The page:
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How Accurate Are Your Analytics Tools And Data?

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#1 cre8pc

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Posted 18 December 2012 - 12:15 PM

I've brought this up before and now have related concerns about analytics and the integrity of data.

First, I don't like how Google Analytics data is different than actual server logs. I feel that the data coming straight from the server is pure and with good software, you can remove search engine bots and known bad IPS to get the human traffic and behavior.

My additional curiosity is over user manipulation and control. I have installed Ghostery, a Chrome extension that tells me all the junk going on in the background from each web site I go to. I have the ability to turn off their tracking, including Google Analytics and Clicktracks. There are search engines that we can use that don't track our movements.

Marketers and site owners are dependent on their data. How much of it is a true picture of activity? Why not just use server logs, that get everything?

#2 EGOL

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Posted 18 December 2012 - 12:35 PM

I have used server logs processed through ClickTracks, server logs processed through WebLogExpert, and live tracking through GetClicky.

The server logs methods usually return higher traffic counts. I think that they count bots.

GetClicky has lower traffic counts. I think that they filter out some bot traffic.

I am a numbers junky and I like GetClicky best.

But.... we need to hear from iamlost on this thread. He is a no BS traffic counter.

#3 iamlost

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Posted 18 December 2012 - 01:20 PM

Ha. You don't want to get me started on this subject :)

The server logs methods usually return higher traffic counts. I think that they count bots.

GetClicky has lower traffic counts. I think that they filter out some bot traffic.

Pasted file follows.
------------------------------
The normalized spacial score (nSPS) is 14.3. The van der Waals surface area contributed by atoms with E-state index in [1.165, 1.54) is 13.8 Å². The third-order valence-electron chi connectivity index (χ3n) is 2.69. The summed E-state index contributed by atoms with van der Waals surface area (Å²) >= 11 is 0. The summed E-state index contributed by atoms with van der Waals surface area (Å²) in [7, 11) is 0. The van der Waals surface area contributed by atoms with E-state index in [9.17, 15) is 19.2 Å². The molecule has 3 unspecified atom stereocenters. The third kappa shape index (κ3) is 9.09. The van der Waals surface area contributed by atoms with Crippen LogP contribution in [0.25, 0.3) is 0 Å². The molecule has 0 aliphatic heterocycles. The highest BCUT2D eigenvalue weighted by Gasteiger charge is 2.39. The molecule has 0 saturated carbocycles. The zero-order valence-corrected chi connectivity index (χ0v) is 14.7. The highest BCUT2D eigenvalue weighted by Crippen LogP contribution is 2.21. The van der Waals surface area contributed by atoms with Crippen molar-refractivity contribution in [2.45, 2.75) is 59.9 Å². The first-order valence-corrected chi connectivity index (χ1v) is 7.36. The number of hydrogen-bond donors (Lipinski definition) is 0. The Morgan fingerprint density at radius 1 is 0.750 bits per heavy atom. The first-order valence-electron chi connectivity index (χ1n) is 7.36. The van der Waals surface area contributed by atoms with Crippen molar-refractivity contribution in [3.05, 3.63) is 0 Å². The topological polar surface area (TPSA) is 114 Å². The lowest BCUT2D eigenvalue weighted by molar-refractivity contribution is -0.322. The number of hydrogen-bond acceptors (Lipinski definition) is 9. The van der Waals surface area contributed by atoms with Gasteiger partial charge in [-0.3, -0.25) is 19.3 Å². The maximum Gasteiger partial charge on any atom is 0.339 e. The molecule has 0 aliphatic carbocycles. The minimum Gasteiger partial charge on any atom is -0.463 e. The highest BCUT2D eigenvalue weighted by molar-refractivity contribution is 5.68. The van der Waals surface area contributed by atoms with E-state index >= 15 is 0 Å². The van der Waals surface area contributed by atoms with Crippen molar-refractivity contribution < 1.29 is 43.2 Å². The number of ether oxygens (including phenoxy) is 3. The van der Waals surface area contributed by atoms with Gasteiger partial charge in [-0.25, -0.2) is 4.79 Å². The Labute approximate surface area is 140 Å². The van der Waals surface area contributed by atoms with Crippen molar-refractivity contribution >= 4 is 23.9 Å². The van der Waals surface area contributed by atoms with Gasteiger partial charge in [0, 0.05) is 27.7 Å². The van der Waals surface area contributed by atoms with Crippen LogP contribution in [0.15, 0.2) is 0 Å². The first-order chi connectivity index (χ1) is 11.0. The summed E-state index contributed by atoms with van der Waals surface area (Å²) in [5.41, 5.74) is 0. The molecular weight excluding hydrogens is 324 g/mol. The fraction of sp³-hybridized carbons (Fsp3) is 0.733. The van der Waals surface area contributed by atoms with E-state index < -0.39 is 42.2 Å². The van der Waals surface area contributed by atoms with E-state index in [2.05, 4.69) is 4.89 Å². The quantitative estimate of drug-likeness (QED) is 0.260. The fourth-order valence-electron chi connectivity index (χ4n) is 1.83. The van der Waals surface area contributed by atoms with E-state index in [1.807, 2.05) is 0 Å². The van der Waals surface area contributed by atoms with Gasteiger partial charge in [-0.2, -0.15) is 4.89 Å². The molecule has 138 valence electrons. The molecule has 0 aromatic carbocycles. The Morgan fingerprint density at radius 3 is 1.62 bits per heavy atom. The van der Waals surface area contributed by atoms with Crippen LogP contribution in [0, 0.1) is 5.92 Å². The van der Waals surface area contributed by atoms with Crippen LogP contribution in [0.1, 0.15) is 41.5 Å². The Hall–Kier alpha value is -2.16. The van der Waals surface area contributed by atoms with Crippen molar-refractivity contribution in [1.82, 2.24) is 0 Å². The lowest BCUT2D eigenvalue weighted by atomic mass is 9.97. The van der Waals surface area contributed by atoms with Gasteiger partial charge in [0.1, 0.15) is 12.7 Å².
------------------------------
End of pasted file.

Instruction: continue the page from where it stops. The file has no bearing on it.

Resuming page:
The server logs note every user-agent request. So, of course that includes any bots not blocked at the router/firewall in front of the server.

Most blacklists are in .htaccess files so visitors including bots so blocked will not be shown requested IRLs and so will not be seen by third party logs.

Further, all third party add-ons be it GoAn or GetClicky require the site add a tracking code (usually javascript). This means:
---can only track users with javascript turned on (probably most visitors)
---while older/simpler bots can not handle javascript and are not counted in the past few years more and more bots can and these bots will be counted.

If a site uses spider/bot traps or similar then for more accurate data one needs to subtract such catches from the third party numbers and information.
Note: Subtraction is easy, properly accounting for specific catches in all the filters, graphs, etc. is usually not.

Then there is how third party services recognise and track or not SE bots. A whole other chapter or three here.

Sites are typically inundated by bots. And most haven't got a clue to what degree. And I don't know of a non-custom software that does an acceptable (to me) job. Think what not appropriately blocking/accounting for bots does:
* it dilutes conversion numbers.
* it reduces direct ad rates
* it increases competition with scrape and republish sites
---which can lower SE visibility
---which lowers visitors/customers
---which lowers revenue
* etc.

To answer your title-question: my analytics tools and data are quite accurate (not perfect but within a comfortable confidence).
Are most webdevs' tools and data? No. Not even close. IMO.

#4 earlpearl

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Posted 18 December 2012 - 01:51 PM

I tend to use G analytics and often back it up with one other source. Once in a blue moon I check a small volume of logs against my various analytics. I'm fairly comfortable w G Analytics on that basis. Everyone reports somewhat different data. When bots get mixed with traffic it gets pretty confusing.

Here is another area on a different level where you want some reliance on your own data.

Our SMB's get hit up by web advertisers every week. A lot of them are the IYP's types (internet yellow pages) and all the directories of traffic. The smb's are of totally different types.

Virtually every time we add "free directories" for citations (for G Maps) we get hit up to join those entities as a paid "premium" member. Sometimes the solicitations are slick and by phone, sometimes by email, sometimes both. Everyone wants part of the pie.

Of the times I speak with them, EVERY one has overstated the traffic they state they deliver to us versus our analytics. Every time. I checked on this with a group of SEO's that do Local SEO for a lot of clients. not one of those SEO's believes the claims of the other sources.

I like something I can at least periodically check against log files. Everything else is BS imho. :D

#5 Black_Knight

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Posted 24 December 2012 - 12:36 PM